Be strong. Be perfect. Be better than the rest. Be the breadwinner. Be supermom. Be the one who holds it all together for yourself, your family and your community. Be a Strong Black Woman.
It can take a toll on your physical and mental health. Historically, Black women have had to push beyond all limitations to keep families together and unified. Currently, Black women are pushing even harder – physically, mentally and socially to model the way for children who did not experience the trials of segregation and Civil Rights. Women are the heads of household in 30% of Black and African-American homes, compared to 9% of white homes, according to the American Psychiatric Association.
“Black women often get so caught in ‘doing’ because we have had to keep putting one foot in front of the other in the face of social and racial injustice on top of the typical struggles of women,” said Revella Nesbit, Director of Diversity & Inclusion at Cardinal Innovations Healthcare, a specialized health plan contracted with the state to support 825,000 residents in 20 counties Revella Nesbit who receive Medicaid or are uninsured. “There are so many Black women who displayed this strength: Rosa Parks, Oprah Winfrey, Michelle Obama and Harriet Tubman, just to name a few,” she said.
Black women have had to endure slavery and abuse, separation from our children and husbands, being labeled as aggressive or as the angry Black woman when we speak our truths, not being trusted – just to name a few,” Nesbit said.
The Strong Black Woman Syndrome is “succeeding through the good, the bad, the pressures, the obligations, or the feeling that you have to be strong,” Nesbit said, “You have to show very little weakness or vulnerability with the expectation that you are going to get things done no matter what the toll is on the mental, physical and social aspects of who you are.”
For Onika Wilson, Vice President of Quality Management for Cardinal Innovations Healthcare, the Strong Black Woman Syndrome is that sense that you have to be everything to everyone and be twice as good as the next person at Onika Wilson anything you do. Wilson’s mother came to the United States from Guyana, South America, to pave the way for the rest of the family. When she had enough money, she sent for them.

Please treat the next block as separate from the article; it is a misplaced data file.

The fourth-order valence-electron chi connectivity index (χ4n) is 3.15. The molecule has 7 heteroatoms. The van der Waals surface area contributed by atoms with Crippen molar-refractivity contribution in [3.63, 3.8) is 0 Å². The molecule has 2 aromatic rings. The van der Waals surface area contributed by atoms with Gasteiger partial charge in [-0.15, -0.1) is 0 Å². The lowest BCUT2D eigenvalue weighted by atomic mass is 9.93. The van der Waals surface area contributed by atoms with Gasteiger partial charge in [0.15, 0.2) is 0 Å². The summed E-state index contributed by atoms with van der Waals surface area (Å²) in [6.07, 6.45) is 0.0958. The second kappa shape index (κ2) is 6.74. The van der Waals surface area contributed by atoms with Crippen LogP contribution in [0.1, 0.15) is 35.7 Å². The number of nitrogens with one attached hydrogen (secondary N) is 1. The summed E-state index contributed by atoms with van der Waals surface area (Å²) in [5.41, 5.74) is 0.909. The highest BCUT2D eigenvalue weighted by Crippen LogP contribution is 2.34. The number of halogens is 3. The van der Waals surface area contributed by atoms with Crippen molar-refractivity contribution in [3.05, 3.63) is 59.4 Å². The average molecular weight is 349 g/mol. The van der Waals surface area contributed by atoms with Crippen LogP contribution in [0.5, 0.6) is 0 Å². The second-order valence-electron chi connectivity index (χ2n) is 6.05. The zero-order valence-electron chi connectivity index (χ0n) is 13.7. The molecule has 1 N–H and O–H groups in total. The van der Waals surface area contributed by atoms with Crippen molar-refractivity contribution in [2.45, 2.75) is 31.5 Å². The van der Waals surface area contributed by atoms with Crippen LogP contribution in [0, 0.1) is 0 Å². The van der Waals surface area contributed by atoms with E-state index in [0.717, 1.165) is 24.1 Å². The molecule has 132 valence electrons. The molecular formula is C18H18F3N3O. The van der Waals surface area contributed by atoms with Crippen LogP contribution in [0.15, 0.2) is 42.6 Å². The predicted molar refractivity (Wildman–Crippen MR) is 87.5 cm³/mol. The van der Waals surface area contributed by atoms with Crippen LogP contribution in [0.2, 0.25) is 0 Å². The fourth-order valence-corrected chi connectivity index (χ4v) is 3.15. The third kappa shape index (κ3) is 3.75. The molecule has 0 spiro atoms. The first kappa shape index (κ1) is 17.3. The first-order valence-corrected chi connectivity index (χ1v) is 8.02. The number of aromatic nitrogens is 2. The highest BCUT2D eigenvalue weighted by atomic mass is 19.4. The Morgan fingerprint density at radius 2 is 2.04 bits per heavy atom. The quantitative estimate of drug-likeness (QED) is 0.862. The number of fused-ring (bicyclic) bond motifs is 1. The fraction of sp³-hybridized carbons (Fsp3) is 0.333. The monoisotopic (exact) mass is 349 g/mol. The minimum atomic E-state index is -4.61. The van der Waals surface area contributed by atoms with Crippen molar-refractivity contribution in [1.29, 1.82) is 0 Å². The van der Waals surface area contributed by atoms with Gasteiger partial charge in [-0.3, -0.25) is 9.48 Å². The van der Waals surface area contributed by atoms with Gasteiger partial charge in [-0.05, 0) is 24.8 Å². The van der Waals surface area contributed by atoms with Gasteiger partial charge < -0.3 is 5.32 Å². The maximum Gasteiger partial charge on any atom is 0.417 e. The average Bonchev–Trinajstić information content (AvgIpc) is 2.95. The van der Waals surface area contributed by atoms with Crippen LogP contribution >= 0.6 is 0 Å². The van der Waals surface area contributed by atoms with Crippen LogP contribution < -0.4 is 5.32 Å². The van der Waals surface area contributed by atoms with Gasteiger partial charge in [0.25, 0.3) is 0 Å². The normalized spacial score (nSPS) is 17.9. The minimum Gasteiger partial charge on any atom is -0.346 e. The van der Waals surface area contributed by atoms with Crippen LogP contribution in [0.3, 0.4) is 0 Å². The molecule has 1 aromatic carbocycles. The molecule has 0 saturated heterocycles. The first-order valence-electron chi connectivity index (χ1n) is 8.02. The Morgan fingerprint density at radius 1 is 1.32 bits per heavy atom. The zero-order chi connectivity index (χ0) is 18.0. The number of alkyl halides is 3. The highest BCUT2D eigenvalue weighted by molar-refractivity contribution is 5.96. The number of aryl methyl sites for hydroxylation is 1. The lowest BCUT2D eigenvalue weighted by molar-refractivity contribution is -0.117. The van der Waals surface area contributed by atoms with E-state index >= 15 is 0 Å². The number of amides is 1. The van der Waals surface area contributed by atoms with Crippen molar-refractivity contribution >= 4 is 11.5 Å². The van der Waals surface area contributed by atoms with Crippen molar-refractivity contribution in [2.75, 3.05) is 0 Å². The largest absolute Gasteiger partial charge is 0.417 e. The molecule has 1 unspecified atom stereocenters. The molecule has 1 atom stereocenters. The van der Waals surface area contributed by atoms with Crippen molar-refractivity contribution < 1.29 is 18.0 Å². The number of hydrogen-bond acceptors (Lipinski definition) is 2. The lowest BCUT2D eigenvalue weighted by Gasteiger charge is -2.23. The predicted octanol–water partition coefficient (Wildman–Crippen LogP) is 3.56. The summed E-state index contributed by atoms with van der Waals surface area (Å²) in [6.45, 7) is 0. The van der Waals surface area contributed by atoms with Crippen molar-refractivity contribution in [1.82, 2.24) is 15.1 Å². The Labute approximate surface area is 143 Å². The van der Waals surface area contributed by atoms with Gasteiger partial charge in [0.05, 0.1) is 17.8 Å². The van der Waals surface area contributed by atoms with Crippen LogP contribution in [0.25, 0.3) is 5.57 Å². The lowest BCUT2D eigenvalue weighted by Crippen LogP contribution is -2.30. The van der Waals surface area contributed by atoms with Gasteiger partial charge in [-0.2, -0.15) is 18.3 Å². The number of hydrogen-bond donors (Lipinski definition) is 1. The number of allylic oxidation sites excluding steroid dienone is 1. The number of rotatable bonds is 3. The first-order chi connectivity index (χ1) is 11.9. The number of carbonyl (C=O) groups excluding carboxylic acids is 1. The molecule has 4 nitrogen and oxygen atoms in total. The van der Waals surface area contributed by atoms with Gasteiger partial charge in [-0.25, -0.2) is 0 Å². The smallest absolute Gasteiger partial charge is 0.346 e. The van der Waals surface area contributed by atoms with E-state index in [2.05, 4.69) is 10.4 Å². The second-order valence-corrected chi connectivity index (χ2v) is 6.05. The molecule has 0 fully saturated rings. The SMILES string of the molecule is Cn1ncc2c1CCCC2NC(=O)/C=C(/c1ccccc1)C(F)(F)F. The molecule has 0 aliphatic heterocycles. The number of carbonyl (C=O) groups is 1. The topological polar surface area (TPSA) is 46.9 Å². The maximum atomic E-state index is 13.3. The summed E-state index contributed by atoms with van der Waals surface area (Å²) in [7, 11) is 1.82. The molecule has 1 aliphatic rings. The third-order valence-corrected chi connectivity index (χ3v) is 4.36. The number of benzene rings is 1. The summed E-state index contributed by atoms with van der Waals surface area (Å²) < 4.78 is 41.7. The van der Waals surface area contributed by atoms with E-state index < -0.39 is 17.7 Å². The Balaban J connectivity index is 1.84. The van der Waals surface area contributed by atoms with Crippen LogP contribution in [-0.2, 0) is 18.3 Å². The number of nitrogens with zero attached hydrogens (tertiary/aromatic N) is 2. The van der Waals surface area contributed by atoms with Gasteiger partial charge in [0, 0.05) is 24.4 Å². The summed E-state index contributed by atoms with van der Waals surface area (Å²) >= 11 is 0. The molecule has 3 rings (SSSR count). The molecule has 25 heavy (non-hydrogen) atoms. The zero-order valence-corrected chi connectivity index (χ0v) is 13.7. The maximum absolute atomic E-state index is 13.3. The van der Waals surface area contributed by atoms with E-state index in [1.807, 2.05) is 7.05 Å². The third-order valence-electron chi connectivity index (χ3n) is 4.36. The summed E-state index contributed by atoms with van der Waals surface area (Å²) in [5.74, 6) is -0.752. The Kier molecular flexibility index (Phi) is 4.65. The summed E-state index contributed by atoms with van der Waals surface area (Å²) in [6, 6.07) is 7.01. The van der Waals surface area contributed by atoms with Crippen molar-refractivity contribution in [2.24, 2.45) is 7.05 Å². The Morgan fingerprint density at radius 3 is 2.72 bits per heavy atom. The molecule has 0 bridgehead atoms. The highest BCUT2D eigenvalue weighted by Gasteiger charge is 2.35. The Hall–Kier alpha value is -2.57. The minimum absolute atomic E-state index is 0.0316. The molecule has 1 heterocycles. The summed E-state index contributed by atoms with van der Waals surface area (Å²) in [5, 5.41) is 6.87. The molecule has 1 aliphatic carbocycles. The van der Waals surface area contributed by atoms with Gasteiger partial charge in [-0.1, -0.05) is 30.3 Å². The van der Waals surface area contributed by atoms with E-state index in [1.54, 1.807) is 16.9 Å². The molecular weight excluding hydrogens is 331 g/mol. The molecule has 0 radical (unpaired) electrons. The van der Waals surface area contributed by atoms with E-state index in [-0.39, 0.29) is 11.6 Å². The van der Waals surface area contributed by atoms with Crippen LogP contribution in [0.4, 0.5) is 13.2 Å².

“My mother came up before us and worked several jobs,” Wilson said. “She did this on her own while my dad stayed behind. There’s this expectation because your mother worked so hard, you have to succeed.”
Wilson said often she feels like she is responsible for keeping everything going because of the sacrifices made by previous generations.
“You’re responsible for it all,” she said. “You’re responsible for the success or failure of your family and your community because you’re the head of the house in many instances.
“There’s also this self-imposed expectation that as brown or Black people – you have to be better than. If everyone is doing 10, you have to do 20. I not only have to show I can do as well as you, I have to do better,” Wilson said. “This expectation transcends the American experience to all cultures but is especially felt by Black women.” LaDonna Battle, Vice President of Care Management and Population Health, said the pressure for her is feeling as if she LaDonna Battle has to be perfect and an overachiever.
“My mom was that superwoman,” Battle said. “She had two girls. She was a divorced mom. As a divorced mom, she taught her two girls that you have to be able to take care of yourself and your family whether you have a man or you don’t have a man in your life.”
Her daughters have shown signs of feeling the strong Black woman pressure, too. One recently told her that a bachelor’s degree isn’t enough. She won’t stop until she earns a doctoral degree.
Battle said her mother pushed her to aspire to excellence and not to leave anything on the table. “There are no exceptions, no time to be sick. You push through it. You have to work harder and be stronger than the next person because there’s always someone stronger,” she said.
All three women say the best way to protect your mental and physical health is to develop a strong network of support — family, friends and colleagues — who you know you can talk to and ask for help when you need it.
“I’m a member of an awesome sorority, Delta Sigma Theta,” Battle said. “We give balance to each other. We give support to each other. We pull each other back when we’re on the edge.”
Wilson added that learning to put less pressure on yourself while keeping that support group strong is important to protecting your mental health. Nesbit, Battle and Wilson want to show women that despite the struggles that Black women have had to endure, we can triumph and be healthy, whole and successful.
If you need mental health help fast, call **ASK (star-star 2-7-5) from your cell phone or 1-800-939-5911. For more information about Cardinal Innovations, visit www.cardinalinnovations.org.5
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